SC: Do you feel that the current level of annual growth of the funds you manage is sustainable? Why/why not?
CF: In terms of performance, we never predict future performance. If you had asked me five years ago whether I though that for the next five years we would be averaging a 20% (annual) return after tax, I would have said no, I think that's a little bit ambitious. But we have. Because we're investing in growth companies, if our companies can continue to grow their earnings at more or less the same rate as they have done over the last five years, there's no reason why we should keep performing. Share prices over time will always reflect the underlying performances of companies. As for annual growth in funds, in the last year we've doubled the size of the funds under management. The answer is no, we can't continue growth like that. We would end up owning too much of each of our companies and that would end up jeopardising our investment strategy. I think we have limited growth potential for New Zealand. We can't accept large inflows now into our New Zealand funds. We may have to close our New Zealand funds later this year. In Australia though, we still have plenty of scope to accept new funds.
SC: Does Fisher Funds play any role in the selection of directors of companies it invests in? If so, what qualities does it look for in a director?
CF: We sort of play a role - an indirect role. We have had some of our companies approach us and ask us for suggestions when they're looking at appointing or replacing directors and, of course, we vote. We would never put ourselves on a board or expect our nominee to be on a board. We do have a view which directors are good and which ones aren't. In terms of what qualities you want in a director, it depends on the company. It might be someone with international expertise or someone with legal expertise. We would look for the same things which we look for with our managing directors. People who are capable, who are passionate, who are consistent and believable - they're consistent in what they tell us. They actually deliver on what they tell us. Also that they're passionate and committed to the business.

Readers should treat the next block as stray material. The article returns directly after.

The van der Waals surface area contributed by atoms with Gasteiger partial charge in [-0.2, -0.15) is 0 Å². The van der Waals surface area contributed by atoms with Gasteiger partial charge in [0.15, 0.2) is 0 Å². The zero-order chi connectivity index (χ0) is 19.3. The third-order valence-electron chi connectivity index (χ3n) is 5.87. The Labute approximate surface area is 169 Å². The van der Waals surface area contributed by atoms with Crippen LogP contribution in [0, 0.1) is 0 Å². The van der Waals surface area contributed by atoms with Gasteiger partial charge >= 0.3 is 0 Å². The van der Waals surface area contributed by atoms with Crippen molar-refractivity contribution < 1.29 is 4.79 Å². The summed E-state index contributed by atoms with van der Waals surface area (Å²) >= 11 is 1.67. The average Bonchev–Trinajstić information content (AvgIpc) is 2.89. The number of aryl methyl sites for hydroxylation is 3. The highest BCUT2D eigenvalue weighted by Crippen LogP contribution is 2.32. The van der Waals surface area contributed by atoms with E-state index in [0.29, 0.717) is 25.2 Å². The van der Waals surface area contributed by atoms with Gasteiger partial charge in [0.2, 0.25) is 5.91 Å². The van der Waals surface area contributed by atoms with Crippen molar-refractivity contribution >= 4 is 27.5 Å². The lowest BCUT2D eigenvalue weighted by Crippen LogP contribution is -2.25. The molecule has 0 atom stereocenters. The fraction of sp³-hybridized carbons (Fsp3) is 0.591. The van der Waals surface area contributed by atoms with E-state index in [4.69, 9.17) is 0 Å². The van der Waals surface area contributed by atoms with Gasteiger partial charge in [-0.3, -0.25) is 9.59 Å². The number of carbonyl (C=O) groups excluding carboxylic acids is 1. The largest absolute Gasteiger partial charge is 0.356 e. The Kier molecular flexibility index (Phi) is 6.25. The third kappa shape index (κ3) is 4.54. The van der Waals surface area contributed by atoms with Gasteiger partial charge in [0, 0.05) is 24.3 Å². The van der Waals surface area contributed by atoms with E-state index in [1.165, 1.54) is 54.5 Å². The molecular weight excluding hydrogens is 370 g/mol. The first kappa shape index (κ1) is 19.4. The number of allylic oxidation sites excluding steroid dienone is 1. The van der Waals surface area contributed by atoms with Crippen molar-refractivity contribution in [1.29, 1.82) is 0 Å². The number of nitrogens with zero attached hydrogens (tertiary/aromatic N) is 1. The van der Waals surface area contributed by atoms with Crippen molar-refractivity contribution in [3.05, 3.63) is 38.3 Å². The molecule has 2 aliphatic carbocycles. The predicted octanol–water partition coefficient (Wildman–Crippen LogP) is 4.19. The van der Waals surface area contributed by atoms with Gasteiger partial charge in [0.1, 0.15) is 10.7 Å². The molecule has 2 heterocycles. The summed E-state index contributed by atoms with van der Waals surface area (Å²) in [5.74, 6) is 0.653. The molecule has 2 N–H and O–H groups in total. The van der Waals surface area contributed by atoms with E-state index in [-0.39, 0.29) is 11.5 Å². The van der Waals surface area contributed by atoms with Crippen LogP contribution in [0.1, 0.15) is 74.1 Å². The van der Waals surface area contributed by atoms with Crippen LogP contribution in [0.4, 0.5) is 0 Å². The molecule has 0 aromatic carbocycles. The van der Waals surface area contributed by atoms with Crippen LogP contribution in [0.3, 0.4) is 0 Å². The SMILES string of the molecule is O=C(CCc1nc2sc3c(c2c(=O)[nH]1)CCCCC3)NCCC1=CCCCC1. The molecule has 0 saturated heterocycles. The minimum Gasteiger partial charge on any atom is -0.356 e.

SC: How did you get started in this industry? What tips do you have for someone wanting to follow in your footsteps?
CF: After completing my accounting degree, I then worked for a share broker in a junior role and worked my way up. I built up a client base. Then I moved into the research department of the broking firm and then moved into a research role with a fund manager that happened to be and insurance company. I think things have changed now. I think it's harder to get into the industry. When I look at the calibre of the CVs that come across my desk, I think it's very competitive. My advice to anyone who wants to get into the industry is to accept any junior role. So many people I see who decide they want to be in investment banking want to go for the glamorous roles immediately. I think you should get your feet in the door, develop a track record, develop some expertise and go from there.
SC: What was you best and your worst ever investment? Why?
CF: The best, I think, has been Ryman. The returns have just been mind blowing. It's been a wonderful company to research and be associated with. The management team have always been candid and believable. The company has just consistently delivered year in, year out with no major stuff-ups along the way, no inconsistencies, no lies, no exaggerations. Just an easy story to be involved with. We were able to get into Ryman relatively early before the share price took off. We had it to ourselves for quite a long time which was lovely. The worst probably would have to be Cadmus. The share price has been neutral. Relative to all the other stocks we've had, it's done nothing. There have been some changes but they haven't delivered on what they were going to do, although the last three months look more promising. It's a tiny holding. Often the small holdings get way more attention from investors than they should do. Others will have looked at what holdings we've got and bought in. They probably bought a lot more than 1% of their portfolios. We accept that responsibility because people will follow us.